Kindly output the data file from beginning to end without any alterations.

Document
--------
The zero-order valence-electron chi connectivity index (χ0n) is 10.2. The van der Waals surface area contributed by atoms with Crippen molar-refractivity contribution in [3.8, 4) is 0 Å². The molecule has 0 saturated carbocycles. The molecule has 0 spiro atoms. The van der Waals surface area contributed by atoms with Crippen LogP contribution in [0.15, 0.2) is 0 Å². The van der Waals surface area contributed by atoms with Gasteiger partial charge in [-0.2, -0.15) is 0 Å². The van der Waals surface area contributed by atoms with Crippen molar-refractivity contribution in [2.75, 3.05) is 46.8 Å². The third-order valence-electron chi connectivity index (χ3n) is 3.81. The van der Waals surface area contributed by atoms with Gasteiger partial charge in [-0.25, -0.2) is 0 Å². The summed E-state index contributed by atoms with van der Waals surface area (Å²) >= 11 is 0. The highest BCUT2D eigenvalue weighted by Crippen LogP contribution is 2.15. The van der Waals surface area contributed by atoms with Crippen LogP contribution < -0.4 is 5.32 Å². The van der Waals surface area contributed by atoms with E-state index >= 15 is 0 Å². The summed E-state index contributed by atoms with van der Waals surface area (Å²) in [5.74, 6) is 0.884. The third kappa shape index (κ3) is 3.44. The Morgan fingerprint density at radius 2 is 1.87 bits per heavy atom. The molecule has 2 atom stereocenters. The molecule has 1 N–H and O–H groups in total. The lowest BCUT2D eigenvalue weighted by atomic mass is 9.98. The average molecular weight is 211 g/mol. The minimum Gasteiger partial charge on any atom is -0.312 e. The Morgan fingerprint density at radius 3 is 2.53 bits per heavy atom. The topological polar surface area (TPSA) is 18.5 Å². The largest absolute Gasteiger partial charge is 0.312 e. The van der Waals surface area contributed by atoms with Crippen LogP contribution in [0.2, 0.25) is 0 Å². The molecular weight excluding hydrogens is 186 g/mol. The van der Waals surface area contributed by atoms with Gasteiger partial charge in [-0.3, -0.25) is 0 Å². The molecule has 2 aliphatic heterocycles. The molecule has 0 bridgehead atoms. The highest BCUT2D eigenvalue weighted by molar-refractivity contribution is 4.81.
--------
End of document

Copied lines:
The zero-order valence-electron chi connectivity index (χ0n) is 10.2. The van der Waals surface area contributed by atoms with Crippen molar-refractivity contribution in [3.8, 4) is 0 Å². The molecule has 0 saturated carbocycles. The molecule has 0 spiro atoms. The van der Waals surface area contributed by atoms with Crippen LogP contribution in [0.15, 0.2) is 0 Å². The van der Waals surface area contributed by atoms with Gasteiger partial charge in [-0.2, -0.15) is 0 Å². The van der Waals surface area contributed by atoms with Crippen molar-refractivity contribution in [2.75, 3.05) is 46.8 Å². The third-order valence-electron chi connectivity index (χ3n) is 3.81. The van der Waals surface area contributed by atoms with Gasteiger partial charge in [-0.25, -0.2) is 0 Å². The summed E-state index contributed by atoms with van der Waals surface area (Å²) >= 11 is 0. The highest BCUT2D eigenvalue weighted by Crippen LogP contribution is 2.15. The van der Waals surface area contributed by atoms with Crippen LogP contribution < -0.4 is 5.32 Å². The van der Waals surface area contributed by atoms with E-state index >= 15 is 0 Å². The summed E-state index contributed by atoms with van der Waals surface area (Å²) in [5.74, 6) is 0.884. The third kappa shape index (κ3) is 3.44. The Morgan fingerprint density at radius 2 is 1.87 bits per heavy atom. The molecule has 2 atom stereocenters. The molecule has 1 N–H and O–H groups in total. The lowest BCUT2D eigenvalue weighted by atomic mass is 9.98. The average molecular weight is 211 g/mol. The minimum Gasteiger partial charge on any atom is -0.312 e. The Morgan fingerprint density at radius 3 is 2.53 bits per heavy atom. The topological polar surface area (TPSA) is 18.5 Å². The largest absolute Gasteiger partial charge is 0.312 e. The van der Waals surface area contributed by atoms with Crippen LogP contribution in [0.2, 0.25) is 0 Å². The molecular weight excluding hydrogens is 186 g/mol. The van der Waals surface area contributed by atoms with Gasteiger partial charge in [-0.3, -0.25) is 0 Å². The molecule has 2 aliphatic heterocycles. The molecule has 0 bridgehead atoms. The highest BCUT2D eigenvalue weighted by molar-refractivity contribution is 4.81.